Up@dawn 2.0

Wednesday, January 30, 2013

The Ethics of Conscious Existence

[by William Phillips] Glenn McGee reveals in his book, "Bioethics for Beginners", that the South Korean government has begun taking precautionary measures to instate ethical boundaries for synthetic life. The question we, in group 4, deliberated on was: At what point do these boundaries become legitimate? The answer primarily depends on the possibility of singularity, which is based upon the evolution of synthetic life, specifically robotic and mechanical,  into conscious being. We came to an agreement that intelligence did not beget anima, or conscious, which then implies a collective belief in the "soul" or "spirit." On the same note, since we had agreed on the implausibility of conscious, we instead questioned the idea of use and integration of synthetic beings, who are used as tools, into our society. This brought up the questions of do they pay taxes, could you marry one of these beings, where do they have citizenship, does the creator's bias in making the individual lead to a bias within the individual, and could that bias lead to problems when adapting said individual to a different set of customs. We also spoke of the usage of drones and robotic infantry within the military, and how that could possibly lead to more civilian attacks due to the enemy being aware of the lack of risks or damage done by destroying machines.

However, we all agreed that these things were far into the future, if not seemingly impossible, and that there were more pertinent issues at the moment than the rights of mechanically engineered tools.


  1. The social implications of integrating any sort of human replica into society interested me particularly. As William said, we mentioned possible marriage of human and android which begged the question, 'would we as humans want a partner, or even a friend who was in complete agreement with everything we wanted them to say and do?' I suppose this ventures into sociological territory more so than philosophy, but I think it's an interesting question to ask.

  2. One thought that keeps reoccurring for me when I think about this issue is as William pointed out these types of technology seem very far in the future or even not possible. I personally do not believe that it is possible to engineer a machine that would possess a conscious or will and there for is nothing more than a machine lacking the ability think or feel beyond its programming. All of its responses are not based on what it feels or believes but rather on how it was programed to respond. When we look at the discussion of slavery or marriage I would propose that this would be no different than questioning the ethics of looking at your computer or cellphone as your slave or perhaps your spouse.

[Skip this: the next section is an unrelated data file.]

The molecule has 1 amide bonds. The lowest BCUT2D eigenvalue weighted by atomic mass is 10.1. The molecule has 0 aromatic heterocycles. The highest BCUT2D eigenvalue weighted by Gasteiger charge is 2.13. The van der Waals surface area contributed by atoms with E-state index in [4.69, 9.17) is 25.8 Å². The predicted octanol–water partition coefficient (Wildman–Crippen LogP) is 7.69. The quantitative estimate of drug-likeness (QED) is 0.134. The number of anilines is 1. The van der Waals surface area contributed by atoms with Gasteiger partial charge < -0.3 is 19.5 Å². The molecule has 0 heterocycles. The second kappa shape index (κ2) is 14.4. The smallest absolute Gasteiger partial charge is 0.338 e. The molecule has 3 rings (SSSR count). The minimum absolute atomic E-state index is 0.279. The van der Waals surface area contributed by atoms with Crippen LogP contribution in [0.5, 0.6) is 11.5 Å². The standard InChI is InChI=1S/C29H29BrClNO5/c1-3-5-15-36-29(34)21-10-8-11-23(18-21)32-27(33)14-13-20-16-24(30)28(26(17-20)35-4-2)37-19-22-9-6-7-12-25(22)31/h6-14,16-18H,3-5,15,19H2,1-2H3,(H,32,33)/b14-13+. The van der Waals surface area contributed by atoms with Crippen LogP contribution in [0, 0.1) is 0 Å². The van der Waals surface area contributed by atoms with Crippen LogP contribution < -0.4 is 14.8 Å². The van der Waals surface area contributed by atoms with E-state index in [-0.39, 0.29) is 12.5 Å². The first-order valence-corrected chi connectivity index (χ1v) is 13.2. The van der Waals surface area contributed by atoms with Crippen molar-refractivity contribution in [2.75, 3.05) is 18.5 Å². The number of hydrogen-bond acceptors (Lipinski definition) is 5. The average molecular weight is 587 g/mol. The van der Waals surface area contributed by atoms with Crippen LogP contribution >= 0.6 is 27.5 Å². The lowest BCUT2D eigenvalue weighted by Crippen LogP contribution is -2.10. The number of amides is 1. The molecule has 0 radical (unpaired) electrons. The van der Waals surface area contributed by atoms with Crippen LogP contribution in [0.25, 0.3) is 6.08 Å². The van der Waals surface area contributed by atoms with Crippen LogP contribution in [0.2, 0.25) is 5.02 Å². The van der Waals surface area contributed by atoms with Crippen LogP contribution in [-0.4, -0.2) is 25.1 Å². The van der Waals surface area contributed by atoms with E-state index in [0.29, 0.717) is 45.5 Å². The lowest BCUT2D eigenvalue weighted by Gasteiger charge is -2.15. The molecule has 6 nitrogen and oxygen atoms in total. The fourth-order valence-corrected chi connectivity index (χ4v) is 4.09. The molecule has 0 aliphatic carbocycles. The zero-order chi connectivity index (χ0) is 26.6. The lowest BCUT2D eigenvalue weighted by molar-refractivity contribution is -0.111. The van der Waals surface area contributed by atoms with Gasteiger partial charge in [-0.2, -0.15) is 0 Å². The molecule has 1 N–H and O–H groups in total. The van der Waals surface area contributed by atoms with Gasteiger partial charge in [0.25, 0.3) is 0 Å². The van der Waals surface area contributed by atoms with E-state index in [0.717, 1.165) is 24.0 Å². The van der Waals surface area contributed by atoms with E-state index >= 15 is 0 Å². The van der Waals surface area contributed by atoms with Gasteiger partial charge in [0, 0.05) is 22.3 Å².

3. Something that I found interesting, and even somewhat silly, was the fact that the "code of ethics" that were going to be created for the robots were rules that mimicked those written in a science-fiction book, "Runaround." For me personally, this makes it hard to take the idea of having robots being part of our every day life seriously.

    I believe that every emotion, response, physical activity and task that a robot portrays or performs comes from what is programmed inside of it. I do not believe we will ever be able to program robots to have a conscience, soul, or thoughts. When it comes to the issue of abusing robots as slaves, I think that is merely what they are created for. Not the abuse, but for completing tasks for humans. Yes, some may eventually look to robots for companionship and company, but currently robots already exist that some may consider slaves. For example: My Roomba may just be a vacuuming robot, but when a Roomba is made to vacuum, there is nothing the robot can do to refuse the task.

    I think that eventually robots may appear to be able to interact with people, but just like the robots today such as the infamous Siri, it will all come from programming.

  4. Having talked to a previous genetics teacher today, I have an intriguing question. At what point do we switch our ethical debates from conscience robots to the never ending industry of integrating ourselves (that with a conscience/soul) with robots? The near future may not have a infinite robot but how much of ourselves can we alter or integrate before we become all but robotic? This, again, questions the very definition of human versus robot. I would be intrigued to hear what a trans-humanist would deject from this (William)?